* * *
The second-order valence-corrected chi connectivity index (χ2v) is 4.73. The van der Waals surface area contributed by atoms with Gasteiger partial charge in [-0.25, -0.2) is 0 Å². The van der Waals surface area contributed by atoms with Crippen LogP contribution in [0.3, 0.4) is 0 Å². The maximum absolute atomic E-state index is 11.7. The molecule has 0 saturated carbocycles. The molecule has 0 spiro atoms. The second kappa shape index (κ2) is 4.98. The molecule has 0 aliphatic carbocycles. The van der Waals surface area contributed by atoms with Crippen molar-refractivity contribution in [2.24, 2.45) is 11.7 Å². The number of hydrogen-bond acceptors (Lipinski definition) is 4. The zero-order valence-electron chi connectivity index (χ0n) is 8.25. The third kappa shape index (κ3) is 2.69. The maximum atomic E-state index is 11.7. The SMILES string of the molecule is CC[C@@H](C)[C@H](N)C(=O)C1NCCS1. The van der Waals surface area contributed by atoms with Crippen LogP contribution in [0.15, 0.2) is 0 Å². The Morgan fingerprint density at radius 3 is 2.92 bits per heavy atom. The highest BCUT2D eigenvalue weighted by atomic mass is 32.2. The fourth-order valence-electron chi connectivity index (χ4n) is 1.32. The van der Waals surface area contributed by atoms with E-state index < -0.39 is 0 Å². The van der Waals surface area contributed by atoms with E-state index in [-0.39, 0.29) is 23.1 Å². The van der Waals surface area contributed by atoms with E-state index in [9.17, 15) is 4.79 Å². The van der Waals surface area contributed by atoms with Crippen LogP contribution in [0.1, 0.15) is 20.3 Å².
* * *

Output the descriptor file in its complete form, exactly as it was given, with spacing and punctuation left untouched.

The second-order valence-corrected chi connectivity index (χ2v) is 4.73. The van der Waals surface area contributed by atoms with Gasteiger partial charge in [-0.25, -0.2) is 0 Å². The van der Waals surface area contributed by atoms with Crippen LogP contribution in [0.3, 0.4) is 0 Å². The maximum absolute atomic E-state index is 11.7. The molecule has 0 saturated carbocycles. The molecule has 0 spiro atoms. The second kappa shape index (κ2) is 4.98. The molecule has 0 aliphatic carbocycles. The van der Waals surface area contributed by atoms with Crippen molar-refractivity contribution in [2.24, 2.45) is 11.7 Å². The number of hydrogen-bond acceptors (Lipinski definition) is 4. The zero-order valence-electron chi connectivity index (χ0n) is 8.25. The third kappa shape index (κ3) is 2.69. The maximum atomic E-state index is 11.7. The SMILES string of the molecule is CC[C@@H](C)[C@H](N)C(=O)C1NCCS1. The van der Waals surface area contributed by atoms with Crippen LogP contribution in [0.15, 0.2) is 0 Å². The Morgan fingerprint density at radius 3 is 2.92 bits per heavy atom. The highest BCUT2D eigenvalue weighted by atomic mass is 32.2. The fourth-order valence-electron chi connectivity index (χ4n) is 1.32. The van der Waals surface area contributed by atoms with E-state index < -0.39 is 0 Å². The van der Waals surface area contributed by atoms with E-state index in [-0.39, 0.29) is 23.1 Å². The van der Waals surface area contributed by atoms with E-state index in [9.17, 15) is 4.79 Å². The van der Waals surface area contributed by atoms with Crippen LogP contribution in [0.1, 0.15) is 20.3 Å².